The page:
Flipping out for cheerleading: students participate in club and high school cheer

Marissa Drake, Bear Facts Contributor

Screams from the crowd push a cheerleader on to continue to push through the routine, hit one more stunt, and finish with a smile. The loud music and screaming from your teammates drones out the nerves and gives the cheerleader confidence to say ‘I can do this’.

The music and crowd are big factors in the performance of a cheerleader, but with the varying intensity of competitive (which is also known as “Allstar”) and high school cheer, the experience of the different competition floors can mean a lot, according to Paige Kuklinski, senior and Varsity cheerleader.

“High school competitions, their just in a gym and on bleachers, there’s nothing crazy. I mean obviously it’s still nerve racking. But Allstar cheer, when I went to worlds there were 8,000 people watching me in an area, where it was pitch black except for the light that was on the stage that was just you. It’s so completely different and there are so many more people. [Plus Worlds] was filmed, and it’ll be on ESPN so that’s just another added factor that makes you more nervous, so I’ll definitely say that Allstar has a way bigger stage than high school does. Except for State where we are in the area with all the lights too.” Kuklinski said.

“I think the stage is a lot nicer because it’s spring floor and it’s easier in your ankles. I feel like it’s more quiet in high school cheer, because I’ve been to one of the competitions, it’s quieter. But I feel like in allstar there’s a lot of energy because people are screaming and stuff, so you feed off the energy,”  Elizabeth Russis, freshman and Allstar cheerleader, said.

Worlds, which is an event brings together more than 11,000 cheer and 4,000 dance athletes to compete for world champion titles in senior and international club divisions and categories, according to United States All Star Federation, can greatly affect a cheerleaders cheer experience, according to Kuklinski.

“I think you gain different experiences, I think from Allstar [I] got just a little bit more just because I got to go to worlds and I saw teams from like Finland and Sweden. Like I had team Brazil in the front of me and team Australia in the back of me. That’s something you don’t normally get to experience on a daily basis. But it’s also cool in Illinois cheer because these people basically, not always but, grew up relatively the same as you. So you’re competing against somebody that is 15 minutes away from you rather than across the country so you kinda know what’s going on and what they’re doing,” Kuklinski said.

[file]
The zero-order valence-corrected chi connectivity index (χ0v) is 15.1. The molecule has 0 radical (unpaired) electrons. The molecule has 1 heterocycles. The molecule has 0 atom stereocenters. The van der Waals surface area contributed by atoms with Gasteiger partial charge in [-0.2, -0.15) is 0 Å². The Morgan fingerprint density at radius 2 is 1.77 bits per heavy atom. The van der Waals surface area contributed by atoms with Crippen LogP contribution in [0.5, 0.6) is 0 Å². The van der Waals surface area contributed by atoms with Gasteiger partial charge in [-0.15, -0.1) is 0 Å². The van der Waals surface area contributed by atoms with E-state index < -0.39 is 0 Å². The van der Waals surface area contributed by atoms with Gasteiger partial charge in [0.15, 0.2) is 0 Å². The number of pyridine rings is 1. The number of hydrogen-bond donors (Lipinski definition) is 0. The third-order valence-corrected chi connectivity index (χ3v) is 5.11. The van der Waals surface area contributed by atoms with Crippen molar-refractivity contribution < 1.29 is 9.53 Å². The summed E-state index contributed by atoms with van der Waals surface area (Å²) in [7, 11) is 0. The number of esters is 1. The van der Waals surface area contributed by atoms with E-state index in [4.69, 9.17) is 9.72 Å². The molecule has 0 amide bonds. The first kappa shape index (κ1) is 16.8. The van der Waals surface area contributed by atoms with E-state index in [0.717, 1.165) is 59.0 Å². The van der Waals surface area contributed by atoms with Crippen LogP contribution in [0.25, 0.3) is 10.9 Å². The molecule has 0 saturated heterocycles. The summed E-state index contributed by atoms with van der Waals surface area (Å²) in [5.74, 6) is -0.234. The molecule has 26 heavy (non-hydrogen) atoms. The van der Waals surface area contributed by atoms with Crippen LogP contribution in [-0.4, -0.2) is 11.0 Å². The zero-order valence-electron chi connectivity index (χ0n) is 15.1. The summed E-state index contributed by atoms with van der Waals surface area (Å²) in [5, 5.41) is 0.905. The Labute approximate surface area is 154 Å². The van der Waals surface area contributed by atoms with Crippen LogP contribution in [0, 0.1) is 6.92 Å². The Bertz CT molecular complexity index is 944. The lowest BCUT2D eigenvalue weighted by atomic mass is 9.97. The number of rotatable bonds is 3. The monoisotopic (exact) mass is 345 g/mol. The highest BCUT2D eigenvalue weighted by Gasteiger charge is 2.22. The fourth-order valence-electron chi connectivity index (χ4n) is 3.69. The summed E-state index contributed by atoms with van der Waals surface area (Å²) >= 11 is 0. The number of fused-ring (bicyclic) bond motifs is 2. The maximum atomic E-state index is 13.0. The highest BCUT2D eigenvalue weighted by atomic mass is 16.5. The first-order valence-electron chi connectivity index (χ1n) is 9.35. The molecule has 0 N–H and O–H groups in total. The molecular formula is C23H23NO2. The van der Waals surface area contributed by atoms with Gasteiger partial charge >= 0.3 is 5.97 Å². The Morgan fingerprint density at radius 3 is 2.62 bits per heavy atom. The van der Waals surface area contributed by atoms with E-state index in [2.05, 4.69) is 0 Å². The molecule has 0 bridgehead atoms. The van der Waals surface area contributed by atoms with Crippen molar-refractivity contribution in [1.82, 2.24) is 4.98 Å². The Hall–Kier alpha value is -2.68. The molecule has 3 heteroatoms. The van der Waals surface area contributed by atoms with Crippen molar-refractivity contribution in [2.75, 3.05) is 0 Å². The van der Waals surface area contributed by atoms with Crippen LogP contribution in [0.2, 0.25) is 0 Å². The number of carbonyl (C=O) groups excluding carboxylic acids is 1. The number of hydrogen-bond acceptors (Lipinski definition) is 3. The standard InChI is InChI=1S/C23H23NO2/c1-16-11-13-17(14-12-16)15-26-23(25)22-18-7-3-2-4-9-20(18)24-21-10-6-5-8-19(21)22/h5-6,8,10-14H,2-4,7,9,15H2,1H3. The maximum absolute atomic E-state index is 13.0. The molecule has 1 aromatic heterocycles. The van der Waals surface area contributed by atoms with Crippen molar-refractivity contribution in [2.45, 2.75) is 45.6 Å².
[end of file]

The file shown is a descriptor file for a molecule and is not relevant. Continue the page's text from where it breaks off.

The only way to experience these differences is by doing both competitive and high school cheer, according to Kuklinski who has been doing cheerleading “out of the womb”. However, there are rules restricting a cheerleader from doing both Allstar and high school at the same time, according to Rachael Fischer, head varsity coach.

“Full season teams, you can’t compete on a full season [competitive cheer ] team while you are on a high school team, the IHSA has rules against it. So we have girls that do quarter season teams. I see a lot of improvements in them. When my assistant coach and I went and watched the competition in March which was only a few weeks after the competitive season ended for high school. We could already see improvements in our athletes,” Fisher said.

These “quarter season” teams are programs offered to athletes after the high school competitive season is over, according to Barrington ICE cheer.

These “post season” teams bring together athletes from all different high schools and the experience of cheering with people you’d normally compete against can be a little “weird,” according to Kuklinski.

“At first it was kinda weird, especially since I’m a very competitive person at nature. Like there is this one girl, Hope, from Joliet West, and they won [state in the large varsity division]. So I was like, ‘ugh, like I’m so mad, I wish I could be that girl’, because I wish we won. But the more you get to know them, the more you don’t look at them as competitors because you’re on the same team and you look at them as your teammates rather than your competitors after awhile,” Kuklinski said.

Experience from both of these programs can be very beneficial to a cheerleader not only in experience but skill wise as well, according to Fischer. Allstar and highschool are unique and different in many ways,but both are very important to the experience of a cheerleader, according to Kuklinski.

“Both aspects of cheerleading are super important, they’re just both different experiences and you just need to find which one you like better. I think trying both is really good to get both experiences, either way high school cheer helps with Allstar cheer, and Allstar cheer helped me with high school cheer,” Kuklinski said. “So I think doing both, for any cheerleader, that would help and you should definitely, don’t even think about it, just do it.”